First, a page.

Ulster man most hated figure in Nazi Germany
Honoured at last: the grocer’s son from Carrickfergus who became a thorn in the side of the Third Reich
He was the grocer’s son from Carrickfergus who became the scourge of the Nazis.
Although little remembered in his native Northern Ireland, Sean Lester is hailed as a hero akin to Oskar Schindler by many in Poland because of the way he fearlessly opposed the Nazis in the east European country.
Last week the former diplomat, who died in 1959, was recognised for his contribution to freedom when one of Gdansk city council’s meeting rooms was named in his honour in a touching ceremony attended by his daughter.
For three years to 1937 Sean Lester, a League of Nations High Commissioner, watched the rise of the Nazis in Danzig (Now Gdansk) and warned of the looming disaster for Europe, the Second World War.
His lone, opposing voice so irritated the Nazis that he was dubbed “the most hated man in the Third Reich”.
Yet he came from humble origins. Lester was born in Carrickfergus in September 1888, the son of Robert Lester, a local grocer.
Despite coming from unionist stock, he joined the Gaelic League as a youth and was won over to the cause of Irish nationalism.
As a young man he worked as a journalist for a number of publications, including the Belfast Telegraph, before he moved to Dublin.
In 1923 he joined Ireland's Department of External Affairs and was sent to Geneva in 1929 to become Ireland's Permanent Delegate to the League of Nations.
Despite having no diplomatic experience and no foreign language skills, his hard work and a skill for networking got him noticed and, in 1934, landed him with the high representative job in Danzig.
The Free City of Danzig was the scene of an emerging international crisis between Nazi Germany and the international community over the issue of the Polish Corridor and the Free City's relationship with the Third Reich.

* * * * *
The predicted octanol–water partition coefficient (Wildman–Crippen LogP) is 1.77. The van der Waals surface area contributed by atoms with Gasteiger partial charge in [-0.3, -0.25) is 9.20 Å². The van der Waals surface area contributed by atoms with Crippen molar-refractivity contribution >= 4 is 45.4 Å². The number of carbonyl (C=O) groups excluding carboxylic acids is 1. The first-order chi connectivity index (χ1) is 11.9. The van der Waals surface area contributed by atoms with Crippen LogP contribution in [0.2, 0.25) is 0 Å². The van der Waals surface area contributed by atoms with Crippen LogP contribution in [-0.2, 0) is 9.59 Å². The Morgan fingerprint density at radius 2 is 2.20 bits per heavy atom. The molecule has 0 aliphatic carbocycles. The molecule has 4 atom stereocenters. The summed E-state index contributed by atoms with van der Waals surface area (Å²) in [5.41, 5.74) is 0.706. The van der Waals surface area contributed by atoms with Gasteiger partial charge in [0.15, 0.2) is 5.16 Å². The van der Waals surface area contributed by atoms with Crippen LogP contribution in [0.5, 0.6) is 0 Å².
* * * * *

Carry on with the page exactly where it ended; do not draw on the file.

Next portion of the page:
During this period Lester repeatedly protested to the German government against its persecution and discrimination of the Jews. For this reason he was boycotted by representatives of the Nazi Party in Danzig.
Finally, in 1937, the League of Nations bowed to pressure from Hitler and ended Dr Lester’s term in Danzig and he moved to Geneva.
His daughter Ann Gorski, now 86 and still living in Geneva, told the Belfast Telegraph of the persecution the family suffered.
She said: “My sisters and I were very conscious of the stresses of the time. Gradually our Danzig friends could no longer meet with us.
“The SA did a lot of marching in the streets, flying swastikas. They would pass the house to try and show my father what’s what. As children we were attracted by the noise but he would tell us not to show any interest in people like that.”
Last week a plaque was unveiled in memory of Sean Lester in Gdansk City Hall.
City council chairman Bogdan Oleszek said: “Sean Lester is remembered in Gdansk as a very courageous, uncompromising man who stood up for law and order. He was the only High Commissioner of the League of Nations for the free city of Danzig who had the spirit to oppose the Nazis’ demands. His firm attitude gave the citizens of Gdansk hope that they would not be doomed to live in the totalitarian system.”
Ann, who attended the cermony, said: “The Poles are hospitable by nature and its wonderful people should remember him, as he has been somewhat forgotten over the years.”
Sean Lester retired to Connemara where he died in 1959.
Dr John Ernest “Sean” Lester (right) was born in Carrickfergus on September 27, 1888.
He was educated at Methodist College Belfast and worked as a journalist in Bangor, Portadown and Dublin. After the 26 counties gained independence and became the Irish Free State, Lester joined the Department of External Affairs. In 1929, he was sent to Geneva to represent the Republic. In 1933 Lester took up the post of High Commissioner of the League of Nations in Danzig and was forced out of the city in 1937.
He retired to Connemara in Co Galway, where he died in 1959 aged 71.